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Reading Discussion Questions for

Have Your Ticket Punched by Frank James

by Fedora AMIS

What to wear: The one item in your wardrobe that says “Gay Nineties ” better than any other.
What to drink: Coffee or Milk Punch
What to serve: Coconut Macaroons

1. Did you ever want to live in 1898?  Do you still want to after reading  Have your Ticket punched by Frank James?

2.  How does Jemmy see herself?  Is having a career desirable for a girl in her position?  In the 19th century, women who wanted careers instead of families were considered unnatural.  Does that attitude still hold true today? Was it possible then or now for a woman to “Have it all”?

3.  How do you view Jemmy’s relationship with her partner, photographer Hal Dwight? With her Mother? Her sisters?

4.  Celebrity is important in Have your Ticket punched by Frank James.  We meet actors, boxers, acrobats and criminals. How did the 19th Century treat people with talent, skill or charisma?  Do we value fame differently in our own times?

5.  What is Jemmy’s attitude toward friendship with classmates Pervia Benigas and Sassy Patterson?  Do these views change during the course of the book?

6.  Which of the ladies do you believe to be most representative of the 19th century--Lucy Leimgruber, Anna James, or Mrs. Patterson? Which would you prefer as your own friend?

7.  Jemmy uses Autley Flinchpaugh without regard to his feelings. Sassy manipulates several men at the same time. Frank James uses Jemmy to gain publicity.  Is this trait universal in humans?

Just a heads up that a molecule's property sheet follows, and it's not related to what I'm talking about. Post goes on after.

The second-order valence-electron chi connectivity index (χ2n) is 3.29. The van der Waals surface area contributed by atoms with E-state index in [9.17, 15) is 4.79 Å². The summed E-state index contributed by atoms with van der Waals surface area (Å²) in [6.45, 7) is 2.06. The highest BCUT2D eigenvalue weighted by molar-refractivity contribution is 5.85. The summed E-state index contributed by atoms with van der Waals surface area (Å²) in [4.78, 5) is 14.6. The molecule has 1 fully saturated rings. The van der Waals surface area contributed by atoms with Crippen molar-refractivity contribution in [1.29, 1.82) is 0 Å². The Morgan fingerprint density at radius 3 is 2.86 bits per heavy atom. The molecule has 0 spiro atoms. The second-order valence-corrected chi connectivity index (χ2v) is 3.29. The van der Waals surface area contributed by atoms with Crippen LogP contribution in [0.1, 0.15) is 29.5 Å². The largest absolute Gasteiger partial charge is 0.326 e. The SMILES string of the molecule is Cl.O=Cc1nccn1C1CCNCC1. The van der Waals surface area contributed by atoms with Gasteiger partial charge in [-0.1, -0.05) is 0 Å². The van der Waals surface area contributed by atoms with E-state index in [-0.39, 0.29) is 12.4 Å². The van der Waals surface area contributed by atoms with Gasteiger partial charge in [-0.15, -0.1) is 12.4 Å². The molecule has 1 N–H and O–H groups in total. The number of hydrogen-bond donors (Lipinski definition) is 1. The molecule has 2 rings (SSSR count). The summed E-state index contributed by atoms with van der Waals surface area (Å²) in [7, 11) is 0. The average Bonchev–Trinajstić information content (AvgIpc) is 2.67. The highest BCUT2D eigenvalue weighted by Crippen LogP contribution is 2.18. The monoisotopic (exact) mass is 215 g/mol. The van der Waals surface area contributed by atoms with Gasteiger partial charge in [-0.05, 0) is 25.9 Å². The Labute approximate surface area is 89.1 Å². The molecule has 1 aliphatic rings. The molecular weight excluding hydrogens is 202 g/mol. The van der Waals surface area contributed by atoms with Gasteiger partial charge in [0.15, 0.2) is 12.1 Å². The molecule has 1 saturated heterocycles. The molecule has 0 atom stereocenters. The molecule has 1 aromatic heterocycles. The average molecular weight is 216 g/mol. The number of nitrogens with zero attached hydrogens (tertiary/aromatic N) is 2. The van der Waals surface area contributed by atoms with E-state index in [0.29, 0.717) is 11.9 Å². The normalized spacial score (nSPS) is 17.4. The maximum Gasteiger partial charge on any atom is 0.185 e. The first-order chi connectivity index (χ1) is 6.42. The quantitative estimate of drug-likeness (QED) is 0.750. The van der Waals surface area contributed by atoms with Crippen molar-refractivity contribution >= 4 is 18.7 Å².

8.  After Jemmy’s father died and her mother opened their home to boarders, Jemmy had to learn to do physical work.  Has that strengthened her character as well as her muscles? Would she have been the same daring Jemmy if her father had lived?

9. Trappings of 19th century life--especially Thanksgiving celebrations--take on added meaning in Have Your Ticket Punched by Frank James.  Do the McBustles cope well with unexpected problems?

10.  Showmanship and pageantry form a central theme.  Did any of the extravaganzas surprise you?  Were the elaborate entertainments of yesteryear less spectacular than modern ones? Would you prefer spur-of-the-moment amusement like sledding down the big mound?

11.  Jemmy has a career she loves despite its challenges. At the same time, her Aunt Delilah is planning a grand tour of Europe--something Jemmy has longed for since she was a little girl. Which do you think she’ll choose? Which would you choose?

12.  Striving to “Be all that you can be” is prized in America? That may explain why some famous criminals like Frank and Jesse James were then and still are admired. What insight does this give into the American psyche?

13.  In life, some events turn out to be very different from our original hopes and plans.  Could the debacle at Uhrig’s Cave have been avoided?  How?

14.  Questions of money, class and social expectations run through this novel. Jemmy’s uncle Erwin McBustle is rich as are Peter Ploog, Pervia Benigas and the Pattersons.  How do their lives differ from the laboring folk like household servants, salespeople and entertainers?

15. Personal appearance takes on a central role. We meet unattractive creatures like the calico cat, John Folck, Autley Flinchpaugh, Dr. Wangermeier and his drab assistant. We also meet beautiful people like Jemima McBustle, Duncan McBustle, Lt. O’Rourke, Quisenberry Sproat, Handsome Harry Benson, Tom Rafferty, Mrs. Patterson and her stunning daughter Sassy. Has our attitude towards beauty changed since 1898?

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